Sunday, April 9, 2017


In a post by Josh, one of the women's football coaches in the WF private group last week, this question was was asked - super speed or endless endurance? 

I'm a speed man so I'll lean that way every day of the week but I just want to touch on what endurance actually is.

Endurance is usually referred to as being able to "run all day" or to be able to "run out the entire game."

My thoughts straight off the bat are "how fast do you want me to run all day or for the entire game" and 'is there a distance required for this too."

In my answer I went onto to say you need both types of runners which you do.

Josh then posed the question would you rather "win the ball for 2 and half quarters or run out a whole game".

My next though was is it simply assumed that just because you are fast then you can't have endurance? 

Then if you do have endurance, then can you not be fast?

Another WF coach John sort of came to my aid and put forward that repeat speed was most important, which it is, but the most important part of his comment was "repeat speed, then rotate with another runner while you recover".

I read a study done on AFL players about a month ago (I'll try and find it) that showed that:
- Midfielders cover more ground then key position and flank/pocket players
- Flanker/pocket players reach higher speeds

This backs up the argument that you need both types of runners.

Here is the exact way you build speed:
- Keep sets to 5 - 6secs max
- Ensure full recovery between each set which will generally be 2 - 5mins
- Each set must performed at 100% intensity which is why full rest is required (non fatigue)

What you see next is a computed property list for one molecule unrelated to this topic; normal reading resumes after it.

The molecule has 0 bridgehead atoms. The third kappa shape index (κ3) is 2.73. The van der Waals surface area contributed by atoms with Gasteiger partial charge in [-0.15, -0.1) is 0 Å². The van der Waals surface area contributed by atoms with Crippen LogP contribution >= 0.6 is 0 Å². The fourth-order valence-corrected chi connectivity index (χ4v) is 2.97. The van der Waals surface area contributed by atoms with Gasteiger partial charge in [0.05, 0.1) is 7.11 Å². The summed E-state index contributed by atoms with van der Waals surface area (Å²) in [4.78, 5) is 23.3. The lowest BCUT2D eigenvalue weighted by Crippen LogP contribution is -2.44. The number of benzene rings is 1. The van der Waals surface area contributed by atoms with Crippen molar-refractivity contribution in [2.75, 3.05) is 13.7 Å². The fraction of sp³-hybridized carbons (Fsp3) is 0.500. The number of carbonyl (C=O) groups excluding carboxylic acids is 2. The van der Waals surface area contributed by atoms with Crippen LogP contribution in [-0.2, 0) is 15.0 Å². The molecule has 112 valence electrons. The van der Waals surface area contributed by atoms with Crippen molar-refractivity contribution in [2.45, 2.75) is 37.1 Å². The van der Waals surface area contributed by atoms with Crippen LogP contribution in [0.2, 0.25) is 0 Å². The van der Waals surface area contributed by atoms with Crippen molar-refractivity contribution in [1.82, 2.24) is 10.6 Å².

So once you develop your speed to an adequate level, then you can work on repeating it as often as you can.

This is what I refer to running all day - it should be 'being fast all day".

How many times do you win a 1on1 contest when you jog? NEVER.

As mentioned, speed should be trained for 5 - 6secs max and actual top speed can only be held for 2 - 3sces for Olympic sprinters. We're much stuck in the 1 - 2sec zone unfortunately, with slower players not even being able to hold their top speed for even 1sec.

Speed can be trained though which is what my trial program focuses on that a few girls in the group are currently  doing.

So if you can only be fast-ish for 5 - 6secs an then you need to rest for 2 - 5mins, how does that work during a game?

The interchange bench.

After John's comment I mentioned that I don't think most coaches utilise, or know how to utilise, the interchange bench as optimally as they could, for their teams benefit.

Now obviously you as a coach, and you as a player, won't be going off the ground every time you perform a 6sec effort in a game, but players need to understand that coming off when you're fatigued, or prior to "blowing up", is the right thing to do.

As John said, players only need a 2min break or so to get their heart rate down, have a drink and a breather, and then they'll be ready to get back on and go again at the same or similar intensity/speed.

These players will run AND be fast all day.

These players WILL win the ball for 4 quarters.

If I was a coach I'd tell my players that once you reach a rate of perceived exertion of an 8 or 9 out of 10 then you must come off the ground. 

Staying out on the ground until you reach a 10 out of 10 means you'll enter the lactic zone and that means you're on borrowed time for the rest of the game, you'll have "run the speed out of you" and the fatigue will not subside.

Coaches need to explain this to their players and even use possible "punishments" (for a lack of better term) if it is not adhered to.

How do you ensure that speed is being replenished during interchange breaks? 

Great question!

Your aerobic system is essentially your recovery system, as it improves oxygen delivery to working muscles which is the number 1 thing.

To train your aerobic system you must use low intensity activity for prolonged periods of time.